In 1938, Aberdeen Elks fake “shot-down” in Kelso at convention

75 years ago

July 29, 1938

Vanguard of Washington, Oregon, Idaho and British Columbia cyclists were rolling into Aberdeen this afternoon for the annual Northwest Motorcycle association convention and gypsy tour.

At least 1,500 riders representing 25 to 30 Northwest clubs will be the city’s guests during the three-day session.

Visiting riders, wearing gaily colored uniforms, will take part in a parade tomorrow night. They will assemble at 6:30 o’clock at the Grays Harbor club house on Curtis Street in South Aberdeen and ride over the West Bridge, down Heron to L, on Wishkah to F and then to Stewart Field for the races and show.

July 30, 1938

Aberdeen Elks “stole the show” with a fake shooting act that left a huge group gasping at a stunt program presented last night at the annual state convention in Kelso.

Eddie Alexander, prominent Aberdeen Elk and a candidate for a state office, was the “victim” with Lloyd Wynans, member of the Aberdeen drill team, playing the part of the intoxicated “slayer” who “shot-down” Alexander while the latter was addressing the big throng.

State police and an ambulance at the scene provided effective “props” for the stunt.

The awe-stricken spectators were discussing the unprecedented “tragedy” one minute later when newsboys appeared on the scene with the “Aberdeen Bugle” carrying full details of the killing.

It was only then that the crowd realized it had been hoaxed and horror and excitement gave way to laughter. The crowd fought for the 600 “extras” which were printed in Aberdeen last week.

50 years ago

July 29, 1963

It’s on to Kellogg, Idaho, and the NW Regionals for the state champion Aberdeen Nationals Babe Ruth League team.

Coming from behind for the third straight day to win, Aberdeen edged Queen Ann 3 to 2 in a tension-packed championship game in Camas yesterday to qualify for the 8-team, double elimination Ruth regional tournament at Kellogg.

“We’ve won six games by a total of 7 runs,” said Manager Ken Lind. “We won five games by one run. I feel as if I aged 20 years over the weekend.”

July 30, 1963

“The big reason we won at Camas was because of the great morale our kids had throughout the tournament,” Don Narrance, so-manager of the state champion Aberdeen Babe Ruth team noted. “They just wouldn’t be beat. They’re a great bunch of kids.” Mike Aleksey, Steve Foshaug and Mike Hatley all turned in stellar pitching jobs.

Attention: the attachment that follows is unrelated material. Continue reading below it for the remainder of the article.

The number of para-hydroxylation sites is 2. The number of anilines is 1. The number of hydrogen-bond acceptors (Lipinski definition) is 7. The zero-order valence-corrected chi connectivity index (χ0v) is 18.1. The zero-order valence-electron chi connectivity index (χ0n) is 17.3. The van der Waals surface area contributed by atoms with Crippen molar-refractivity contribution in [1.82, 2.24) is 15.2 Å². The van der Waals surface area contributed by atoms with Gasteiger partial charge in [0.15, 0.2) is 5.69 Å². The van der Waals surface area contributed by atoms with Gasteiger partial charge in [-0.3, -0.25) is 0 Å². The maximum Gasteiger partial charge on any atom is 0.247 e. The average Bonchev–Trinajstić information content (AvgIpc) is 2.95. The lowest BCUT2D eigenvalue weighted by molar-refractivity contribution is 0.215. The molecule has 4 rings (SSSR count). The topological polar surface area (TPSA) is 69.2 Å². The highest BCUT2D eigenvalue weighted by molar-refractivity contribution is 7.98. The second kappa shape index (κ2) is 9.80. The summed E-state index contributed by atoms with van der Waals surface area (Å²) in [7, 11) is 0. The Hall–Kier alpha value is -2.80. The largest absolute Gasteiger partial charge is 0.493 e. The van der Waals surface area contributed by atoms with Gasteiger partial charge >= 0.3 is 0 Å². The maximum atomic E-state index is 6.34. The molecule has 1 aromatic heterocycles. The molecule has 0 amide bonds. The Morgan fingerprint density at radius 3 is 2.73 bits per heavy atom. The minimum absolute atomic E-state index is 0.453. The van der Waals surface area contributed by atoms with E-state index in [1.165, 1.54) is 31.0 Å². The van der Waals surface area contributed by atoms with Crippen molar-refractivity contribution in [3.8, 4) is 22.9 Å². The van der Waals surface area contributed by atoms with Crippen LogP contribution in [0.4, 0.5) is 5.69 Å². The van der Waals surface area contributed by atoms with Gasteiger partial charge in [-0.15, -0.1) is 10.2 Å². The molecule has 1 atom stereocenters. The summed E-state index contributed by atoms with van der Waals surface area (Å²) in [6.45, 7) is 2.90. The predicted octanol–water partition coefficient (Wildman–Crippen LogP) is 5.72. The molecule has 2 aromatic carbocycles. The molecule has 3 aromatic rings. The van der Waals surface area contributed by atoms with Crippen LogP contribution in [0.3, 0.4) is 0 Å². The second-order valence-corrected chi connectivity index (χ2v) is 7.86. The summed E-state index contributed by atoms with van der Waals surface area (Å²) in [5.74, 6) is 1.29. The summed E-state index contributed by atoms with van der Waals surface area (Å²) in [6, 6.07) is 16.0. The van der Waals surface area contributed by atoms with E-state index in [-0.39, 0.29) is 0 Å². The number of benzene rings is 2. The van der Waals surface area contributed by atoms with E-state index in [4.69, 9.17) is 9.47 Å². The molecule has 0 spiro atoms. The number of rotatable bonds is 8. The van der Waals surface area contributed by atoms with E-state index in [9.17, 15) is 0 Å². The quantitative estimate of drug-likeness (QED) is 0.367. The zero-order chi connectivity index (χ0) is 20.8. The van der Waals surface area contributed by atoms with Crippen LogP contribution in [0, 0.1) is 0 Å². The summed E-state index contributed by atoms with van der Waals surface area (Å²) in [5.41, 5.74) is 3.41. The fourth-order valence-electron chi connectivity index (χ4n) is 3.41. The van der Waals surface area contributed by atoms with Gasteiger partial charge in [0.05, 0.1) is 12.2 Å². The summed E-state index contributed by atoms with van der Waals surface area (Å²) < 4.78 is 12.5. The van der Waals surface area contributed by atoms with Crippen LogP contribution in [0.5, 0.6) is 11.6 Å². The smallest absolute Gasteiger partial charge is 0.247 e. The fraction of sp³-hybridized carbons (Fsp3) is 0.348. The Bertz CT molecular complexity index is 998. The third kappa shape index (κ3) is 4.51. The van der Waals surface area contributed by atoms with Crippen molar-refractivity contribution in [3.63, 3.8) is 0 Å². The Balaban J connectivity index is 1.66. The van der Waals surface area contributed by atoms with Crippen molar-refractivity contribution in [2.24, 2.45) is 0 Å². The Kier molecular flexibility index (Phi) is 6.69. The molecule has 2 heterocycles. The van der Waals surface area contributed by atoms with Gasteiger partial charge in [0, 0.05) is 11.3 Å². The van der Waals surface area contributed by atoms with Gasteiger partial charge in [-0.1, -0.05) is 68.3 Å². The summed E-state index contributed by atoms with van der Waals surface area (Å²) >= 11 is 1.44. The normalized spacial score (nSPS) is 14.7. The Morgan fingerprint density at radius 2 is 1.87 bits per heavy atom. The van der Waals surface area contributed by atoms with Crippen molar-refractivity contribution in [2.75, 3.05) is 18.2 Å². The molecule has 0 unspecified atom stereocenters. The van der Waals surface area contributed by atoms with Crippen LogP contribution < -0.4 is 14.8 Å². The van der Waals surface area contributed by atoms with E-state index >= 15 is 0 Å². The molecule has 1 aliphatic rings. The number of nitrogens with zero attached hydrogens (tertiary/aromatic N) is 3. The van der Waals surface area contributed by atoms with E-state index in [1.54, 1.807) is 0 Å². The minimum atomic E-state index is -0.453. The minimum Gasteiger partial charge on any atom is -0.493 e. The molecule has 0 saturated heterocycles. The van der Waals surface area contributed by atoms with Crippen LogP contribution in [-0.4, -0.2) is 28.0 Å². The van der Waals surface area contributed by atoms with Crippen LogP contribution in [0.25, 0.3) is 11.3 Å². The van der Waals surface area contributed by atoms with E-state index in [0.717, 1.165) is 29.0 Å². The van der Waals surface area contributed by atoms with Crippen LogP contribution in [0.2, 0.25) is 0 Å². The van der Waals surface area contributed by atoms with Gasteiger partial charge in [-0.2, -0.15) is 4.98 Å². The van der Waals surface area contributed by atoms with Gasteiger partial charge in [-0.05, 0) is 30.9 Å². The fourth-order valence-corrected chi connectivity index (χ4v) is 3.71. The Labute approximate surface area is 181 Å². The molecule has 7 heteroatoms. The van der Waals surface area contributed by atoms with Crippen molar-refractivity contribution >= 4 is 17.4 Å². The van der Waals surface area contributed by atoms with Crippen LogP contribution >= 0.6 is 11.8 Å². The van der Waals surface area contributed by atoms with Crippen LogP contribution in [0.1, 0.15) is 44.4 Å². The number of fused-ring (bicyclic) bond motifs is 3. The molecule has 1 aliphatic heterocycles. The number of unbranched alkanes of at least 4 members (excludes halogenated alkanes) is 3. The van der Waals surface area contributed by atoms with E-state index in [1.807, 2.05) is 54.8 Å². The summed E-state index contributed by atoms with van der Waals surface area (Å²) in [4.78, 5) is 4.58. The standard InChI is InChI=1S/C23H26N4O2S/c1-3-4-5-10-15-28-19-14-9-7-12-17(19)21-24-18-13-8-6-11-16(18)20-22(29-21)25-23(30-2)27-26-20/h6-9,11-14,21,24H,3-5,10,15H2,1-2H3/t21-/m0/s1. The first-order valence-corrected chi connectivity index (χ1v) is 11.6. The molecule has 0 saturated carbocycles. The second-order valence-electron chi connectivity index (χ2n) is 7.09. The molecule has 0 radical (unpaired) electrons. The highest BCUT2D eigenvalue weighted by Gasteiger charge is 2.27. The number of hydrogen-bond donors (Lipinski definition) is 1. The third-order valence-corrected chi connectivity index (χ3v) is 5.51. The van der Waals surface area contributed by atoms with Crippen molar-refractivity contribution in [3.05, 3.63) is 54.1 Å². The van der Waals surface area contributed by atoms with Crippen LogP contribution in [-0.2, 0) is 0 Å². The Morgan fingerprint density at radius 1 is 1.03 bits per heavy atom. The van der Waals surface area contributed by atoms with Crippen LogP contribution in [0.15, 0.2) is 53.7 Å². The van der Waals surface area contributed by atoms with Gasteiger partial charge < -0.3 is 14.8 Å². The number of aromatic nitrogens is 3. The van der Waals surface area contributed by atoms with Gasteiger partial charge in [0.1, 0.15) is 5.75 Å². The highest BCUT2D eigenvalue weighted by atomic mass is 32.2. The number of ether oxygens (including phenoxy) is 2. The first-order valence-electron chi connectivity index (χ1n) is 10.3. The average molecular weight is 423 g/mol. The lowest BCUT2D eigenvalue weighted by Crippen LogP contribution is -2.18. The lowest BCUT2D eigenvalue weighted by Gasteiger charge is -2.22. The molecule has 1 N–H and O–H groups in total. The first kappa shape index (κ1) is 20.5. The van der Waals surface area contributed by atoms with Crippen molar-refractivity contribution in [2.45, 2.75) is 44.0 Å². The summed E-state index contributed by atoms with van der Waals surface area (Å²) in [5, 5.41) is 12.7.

25 years ago

July 29, 1988

• In April they agreed to agree. Now they’ve made a deal.

Grays Harbor Community Hospital is purchasing St. Joseph Hospital for $2 million.

• Three historical murals, now almost complete in Westport and Grayland, have many residents in awe of the talent unfolding before their eyes.

Renowned western artist Burton Dinius of Westport and his daughter Alexandra Gallagher of Tokeland are painting the old, fish processing area at Washington Crab Producers in Wesport.

Design engineer, technical art and consultant and marine postcard artist Robert Barnes and his son Robert Jr. of Bellingham are painting an 1890s clam digging scene at the Grayland Fire Station.

And artist-cartoonist Robert McCausland of Tokeland is completing a mural of the sternwheeler Harbor Belle on the Union Oil Distributors building in Westport.

July 30, 1988

• An erroneous survey in 1892 shorted the Quinault Indians out of at least 15,000 acres of reservation land. Now Congress may help them get it back.

At today’s prices, the Lake Quinault-area timberland, which is now mostly owned by the Forest Service, could be worth about $50 million, maybe more, according to a rough estimate by the tribe.

It would just about double the Quinault Indian Nation’s productive timberland, said tribal chairman Joe DeLaCruz.

• In 1951, Francis “Francie” Boerner took a job as deckhand on the Robert Gray dredge, operated by the Port of Grays Harbor.

W. J. Murphy Sr. was Manager when Francis first came to work for the port. He has worked for five more managers since that time and retires July 30 after more than 30 years of service.

Compiled by Karen Barkstrom from the archives of The Daily World.